A tv hidden behind framed art on a wall above a fireplace

    Image credit: Simon Whitmore

    Confident DIYers can have a go at making this fabulous cabinet. Mount identically framed pictures onto hinged MDF panels. Then fix batons to the wall. And there you have it, your own bespoke TV cover.

    3. Buy a hidden TV cabinet

    a tv hidden in a cabinet in a living room

    Image credit: The Dormy House

    One obvious way to make sure your set doesn’t play the starring role is to hide it in living room storage like a tall cabinet. This cupboard from The Dormy House (above) is almost guaranteed not to date thanks to its Shaker look.

    ‘Make sure the TV shelf is at a good viewing height when you’re sitting down on your sofa,’ says furniture designer Russell Pinch. ‘Use a four-way socket bar behind the TV, inside the cupboard, so there’s only one cable leaving the unit and you don’t have to move it to unplug anything.’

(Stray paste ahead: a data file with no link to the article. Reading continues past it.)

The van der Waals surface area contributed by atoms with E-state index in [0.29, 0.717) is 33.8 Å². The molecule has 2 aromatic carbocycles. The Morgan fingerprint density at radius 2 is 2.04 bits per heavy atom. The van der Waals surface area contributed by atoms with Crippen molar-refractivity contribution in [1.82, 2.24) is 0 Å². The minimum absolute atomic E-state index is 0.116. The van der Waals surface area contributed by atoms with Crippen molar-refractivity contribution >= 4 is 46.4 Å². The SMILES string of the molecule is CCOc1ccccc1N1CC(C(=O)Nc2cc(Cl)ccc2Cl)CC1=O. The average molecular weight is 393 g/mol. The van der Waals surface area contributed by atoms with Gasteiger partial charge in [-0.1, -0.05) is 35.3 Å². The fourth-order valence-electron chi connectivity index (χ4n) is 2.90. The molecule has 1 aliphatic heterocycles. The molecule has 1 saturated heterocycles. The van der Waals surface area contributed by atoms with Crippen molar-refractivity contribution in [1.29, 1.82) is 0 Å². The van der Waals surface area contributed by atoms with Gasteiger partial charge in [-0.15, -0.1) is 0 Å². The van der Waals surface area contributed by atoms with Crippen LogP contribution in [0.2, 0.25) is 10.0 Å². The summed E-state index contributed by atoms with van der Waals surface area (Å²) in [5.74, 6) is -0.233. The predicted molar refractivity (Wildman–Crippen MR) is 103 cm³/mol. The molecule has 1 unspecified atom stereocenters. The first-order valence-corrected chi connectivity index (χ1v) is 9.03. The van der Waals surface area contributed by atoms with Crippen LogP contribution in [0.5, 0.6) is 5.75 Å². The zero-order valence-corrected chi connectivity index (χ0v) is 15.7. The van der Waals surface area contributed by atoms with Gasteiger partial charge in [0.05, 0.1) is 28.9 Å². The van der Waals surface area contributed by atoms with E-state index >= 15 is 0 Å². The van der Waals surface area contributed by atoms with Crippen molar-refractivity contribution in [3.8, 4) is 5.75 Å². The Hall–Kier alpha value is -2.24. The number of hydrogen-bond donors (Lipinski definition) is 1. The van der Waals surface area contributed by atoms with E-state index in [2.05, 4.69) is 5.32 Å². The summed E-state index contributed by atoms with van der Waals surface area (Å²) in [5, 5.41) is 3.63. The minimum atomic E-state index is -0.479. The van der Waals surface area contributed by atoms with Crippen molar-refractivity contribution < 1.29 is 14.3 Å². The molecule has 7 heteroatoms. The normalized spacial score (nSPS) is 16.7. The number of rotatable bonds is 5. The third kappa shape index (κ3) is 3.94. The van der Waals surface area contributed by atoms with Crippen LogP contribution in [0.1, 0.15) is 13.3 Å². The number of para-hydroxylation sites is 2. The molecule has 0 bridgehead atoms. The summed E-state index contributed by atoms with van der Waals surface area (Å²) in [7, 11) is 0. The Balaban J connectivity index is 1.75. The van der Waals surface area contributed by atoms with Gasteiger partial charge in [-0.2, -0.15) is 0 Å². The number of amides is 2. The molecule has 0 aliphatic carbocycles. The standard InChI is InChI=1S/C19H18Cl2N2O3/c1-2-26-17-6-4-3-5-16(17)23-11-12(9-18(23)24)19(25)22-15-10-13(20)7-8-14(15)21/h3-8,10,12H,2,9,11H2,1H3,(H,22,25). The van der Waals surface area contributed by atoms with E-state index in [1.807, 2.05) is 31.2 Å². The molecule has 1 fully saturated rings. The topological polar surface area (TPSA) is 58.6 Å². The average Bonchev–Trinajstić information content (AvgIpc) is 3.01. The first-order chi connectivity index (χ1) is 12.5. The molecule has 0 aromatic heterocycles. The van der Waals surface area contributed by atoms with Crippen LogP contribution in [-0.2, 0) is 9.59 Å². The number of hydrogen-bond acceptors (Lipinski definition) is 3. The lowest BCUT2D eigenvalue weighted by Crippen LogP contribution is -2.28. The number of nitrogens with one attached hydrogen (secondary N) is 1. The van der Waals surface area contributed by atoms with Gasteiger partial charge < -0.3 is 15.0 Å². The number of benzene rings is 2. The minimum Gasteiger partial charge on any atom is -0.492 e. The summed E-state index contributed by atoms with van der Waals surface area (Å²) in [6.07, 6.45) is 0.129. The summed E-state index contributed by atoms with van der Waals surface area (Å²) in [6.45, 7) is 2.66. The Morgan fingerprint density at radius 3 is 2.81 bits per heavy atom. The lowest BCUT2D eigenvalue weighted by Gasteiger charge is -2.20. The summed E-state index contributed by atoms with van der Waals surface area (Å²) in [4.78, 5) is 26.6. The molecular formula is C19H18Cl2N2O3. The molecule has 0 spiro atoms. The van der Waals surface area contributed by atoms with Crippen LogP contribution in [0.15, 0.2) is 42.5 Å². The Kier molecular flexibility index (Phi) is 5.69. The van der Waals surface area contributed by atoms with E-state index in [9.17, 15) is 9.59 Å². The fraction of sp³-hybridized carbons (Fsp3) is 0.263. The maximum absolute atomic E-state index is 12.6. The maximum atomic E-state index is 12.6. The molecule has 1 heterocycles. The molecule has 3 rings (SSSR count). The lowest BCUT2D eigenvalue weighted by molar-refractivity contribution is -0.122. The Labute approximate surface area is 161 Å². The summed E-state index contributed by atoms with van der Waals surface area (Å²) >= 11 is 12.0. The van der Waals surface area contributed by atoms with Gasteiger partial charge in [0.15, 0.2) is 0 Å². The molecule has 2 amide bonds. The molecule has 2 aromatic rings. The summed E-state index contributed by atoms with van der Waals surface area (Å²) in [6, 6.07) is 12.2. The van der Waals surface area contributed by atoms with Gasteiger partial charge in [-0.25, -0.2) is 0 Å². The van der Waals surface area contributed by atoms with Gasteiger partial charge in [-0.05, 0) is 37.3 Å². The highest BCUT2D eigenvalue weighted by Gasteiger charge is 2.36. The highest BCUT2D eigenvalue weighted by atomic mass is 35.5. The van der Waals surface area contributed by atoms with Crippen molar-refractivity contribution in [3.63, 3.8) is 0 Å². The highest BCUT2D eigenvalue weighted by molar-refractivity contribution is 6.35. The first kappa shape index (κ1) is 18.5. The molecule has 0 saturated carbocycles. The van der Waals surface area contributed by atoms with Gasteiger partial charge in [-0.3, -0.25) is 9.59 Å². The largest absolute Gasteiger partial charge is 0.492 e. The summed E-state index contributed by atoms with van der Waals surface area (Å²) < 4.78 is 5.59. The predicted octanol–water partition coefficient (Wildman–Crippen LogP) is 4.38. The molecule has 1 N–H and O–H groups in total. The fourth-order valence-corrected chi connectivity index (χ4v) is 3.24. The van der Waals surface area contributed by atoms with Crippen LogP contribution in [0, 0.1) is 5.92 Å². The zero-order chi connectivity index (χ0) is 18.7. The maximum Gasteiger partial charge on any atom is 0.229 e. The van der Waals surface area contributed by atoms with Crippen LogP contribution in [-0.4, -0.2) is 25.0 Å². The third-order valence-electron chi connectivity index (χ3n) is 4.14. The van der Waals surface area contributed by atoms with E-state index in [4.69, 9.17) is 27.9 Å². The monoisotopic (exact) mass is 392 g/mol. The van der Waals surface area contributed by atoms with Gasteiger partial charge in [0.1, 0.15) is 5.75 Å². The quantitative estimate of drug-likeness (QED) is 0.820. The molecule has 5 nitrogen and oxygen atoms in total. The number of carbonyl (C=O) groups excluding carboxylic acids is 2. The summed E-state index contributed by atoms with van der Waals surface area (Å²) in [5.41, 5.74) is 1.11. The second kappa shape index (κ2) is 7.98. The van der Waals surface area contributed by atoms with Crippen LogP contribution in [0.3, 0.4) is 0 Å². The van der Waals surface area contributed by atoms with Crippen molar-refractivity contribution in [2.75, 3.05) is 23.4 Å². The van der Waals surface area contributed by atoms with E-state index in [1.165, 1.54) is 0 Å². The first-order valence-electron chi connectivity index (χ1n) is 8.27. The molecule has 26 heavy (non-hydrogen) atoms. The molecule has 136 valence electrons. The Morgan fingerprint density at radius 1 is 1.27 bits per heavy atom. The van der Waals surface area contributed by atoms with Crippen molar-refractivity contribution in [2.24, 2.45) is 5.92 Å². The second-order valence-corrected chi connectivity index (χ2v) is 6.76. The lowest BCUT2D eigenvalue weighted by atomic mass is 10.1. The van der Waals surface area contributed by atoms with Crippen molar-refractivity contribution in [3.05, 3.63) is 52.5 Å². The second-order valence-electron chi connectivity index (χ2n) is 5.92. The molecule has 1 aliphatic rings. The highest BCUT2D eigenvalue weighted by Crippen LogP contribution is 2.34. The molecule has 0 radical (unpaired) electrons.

If you choose to hide your set away like this, it’s a good idea to use a four-way socket bar behind the TV, inside the cupboard, so there’s only one cable leaving the unit and you don’t have to move it to unplug anything. Your cable hole needs to be about 5cm square to allow plugs to slot through.

    4. Reduce its impact with a bold media unit

    a tv on a modern wood console with shelving in a large open plan living space

    Image credit: Barker & Stonehouse

    It won’t hide the TV completely, but you can at least deflect attention away from a wall-mounted flat screen by hanging it within a dramatic wall unit. This example combines rich walnut veneer, glass shelves and integrated spotlights that can be used to highlight bold accessories, not your telly.

    By choosing a piece that blends with other furniture – in this case, the dining suite around the corner – its function doesn’t scream ‘TV’.

    Budget won’t stretch or room too small for a piece like this? Try hanging your TV against a dramatic feature wallpaper instead.

    5. Get a bed with TV storage

    a tv hidden inside a bed frame in a large bedroom

    If you’re a box-set addict, you may well have a TV in your bedroom. Well, it beats waking up on the sofa at 2am with an imprint of the remote on your face.